Associate Editor Peter Hore reports on the discovery of Admiral von Spee’s flagship.
After a five-year search, the Falklands Maritime Heritage Trust has announced that the wreck of the German heavy cruiser Scharnhorst has been located off the Falkland Islands. Flagship of Admiral Maximilian von Spee’s East Asia Squadron, the Scharnhorst was sunk on December 8, 1914.
The leader of the search for the wreck, Mensun Bound, a noted naval archaeologist and fifth-generation born Falkland islander said it was “with mixed emotions that we announce the discovery of SMS Scharnhorst.” He added: “After a search that began five years ago, on the centenary of the battle, we are very proud to be able to shed further light on what was a defining point in WW1, and therefore a landmark moment in modern history. As a Falkland Islander and a marine archaeologist, a discovery of this significance is an unforgettable, poignant moment in my life.”
However there remains work to be done on what Mr Bound described as “this important project.” He said: “We will continue to assess the images that we have captured and, in time continue to search for the remainder of the German fleet that took part in the battle, in order to provide greater understanding of the events of that day, one hundred and five years ago.”
The WW1 Falkland Islands clash followed the Battle of Coronel, fought off the coast of Chile in November 1914. The German East Asia Squadron, under the command of Admiral von Spee was trying to break back to Europe and during the earlier clash overpowered a British squadron under Admiral Kit Cradock.
From Britain, two of the latest and fastest battle-cruisers, HMS Inflexible and HMS Invincible, were sent to the South Atlantic on a mission of vengeance. Invincible and Inflexible were detached from the Grand Fleet – the main naval striking force of the British navy – and hurried south under the command of Admiral Doveton Sturdee.
Five weeks later, on December 8, 1914, Sturdee intercepted and defeated von Spee’s squadron. Four German ships, including the heavy cruisers Scharnhorst and Gneisenau, and light cruisers Nurnberg and Leipzig were sunk. Scharnhorst, built at Hamburg in 1905, was the first to go down, having sustained substantial damage. Some 2,200 German seamen died, including von Spee and his two sons, Heinrich (in Gneisenau) and Otto (in Nurnberg).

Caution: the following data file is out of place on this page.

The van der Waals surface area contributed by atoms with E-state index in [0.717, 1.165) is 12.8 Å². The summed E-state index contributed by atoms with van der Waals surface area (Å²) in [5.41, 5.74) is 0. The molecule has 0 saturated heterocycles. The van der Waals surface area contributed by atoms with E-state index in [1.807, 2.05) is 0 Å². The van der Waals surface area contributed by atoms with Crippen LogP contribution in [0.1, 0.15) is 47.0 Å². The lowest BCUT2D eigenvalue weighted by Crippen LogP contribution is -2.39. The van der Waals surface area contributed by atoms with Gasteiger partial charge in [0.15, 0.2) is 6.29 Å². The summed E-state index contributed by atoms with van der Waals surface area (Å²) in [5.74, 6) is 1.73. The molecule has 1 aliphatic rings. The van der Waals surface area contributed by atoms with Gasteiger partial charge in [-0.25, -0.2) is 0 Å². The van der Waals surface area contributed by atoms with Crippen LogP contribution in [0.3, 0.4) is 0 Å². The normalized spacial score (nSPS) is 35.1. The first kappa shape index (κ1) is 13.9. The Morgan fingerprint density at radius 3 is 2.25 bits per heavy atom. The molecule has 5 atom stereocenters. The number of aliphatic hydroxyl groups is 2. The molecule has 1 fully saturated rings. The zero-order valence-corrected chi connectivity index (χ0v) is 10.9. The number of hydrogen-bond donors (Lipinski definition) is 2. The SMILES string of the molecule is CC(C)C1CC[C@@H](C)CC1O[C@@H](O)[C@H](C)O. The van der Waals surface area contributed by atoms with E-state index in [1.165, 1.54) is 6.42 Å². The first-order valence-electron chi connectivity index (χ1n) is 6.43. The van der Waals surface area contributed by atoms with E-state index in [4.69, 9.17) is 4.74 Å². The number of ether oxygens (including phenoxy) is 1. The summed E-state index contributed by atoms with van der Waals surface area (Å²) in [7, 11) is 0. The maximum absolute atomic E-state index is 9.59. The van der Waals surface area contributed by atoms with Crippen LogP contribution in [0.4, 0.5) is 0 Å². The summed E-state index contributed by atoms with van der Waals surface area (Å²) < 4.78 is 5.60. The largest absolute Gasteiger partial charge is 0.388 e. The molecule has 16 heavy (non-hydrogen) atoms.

THE discovery of the Scharnhorst wreck truly is a milestone in a quest to locate all of the German ships lost during the battle. The search began in 2014 but initially drew a blank. However, five years later, using a fleet of state-of the-art Remotely-operated Vehicles (ROVs) it was successful. Scharnhorst was discovered on the third day of the search, at a depth of 1,600 metres.
On finding the Scharnhorst wreck, the team on board the search mother ship held a service of remembrance at the site, in order to honour the memory of all who died during the battle.
The film production company TVT has been recording the search since it began five years ago. It is claimed by experts with deep knowledge of the Battle of the Falklands that new information is being revealed. According to the Falklands Maritime Heritage Trust experts who viewed even “unedited clips” from TVT have confirmed “that they reveal new information about this important episode in British and German naval history.”
Donald Lamont, chairman of the Falklands Maritime Heritage Trust, said of the Scharnhorst discovery: “Over the last few years we have been commemorating the millions who died in WW1. One episode in that conflict was the Battle of the Falklands in 1914. The search we organised had as its aim the locating of all ships of the German squadron, so that we may learn more about the battle and commemorate all who perished in it. The site of the wrecks can now be protected.”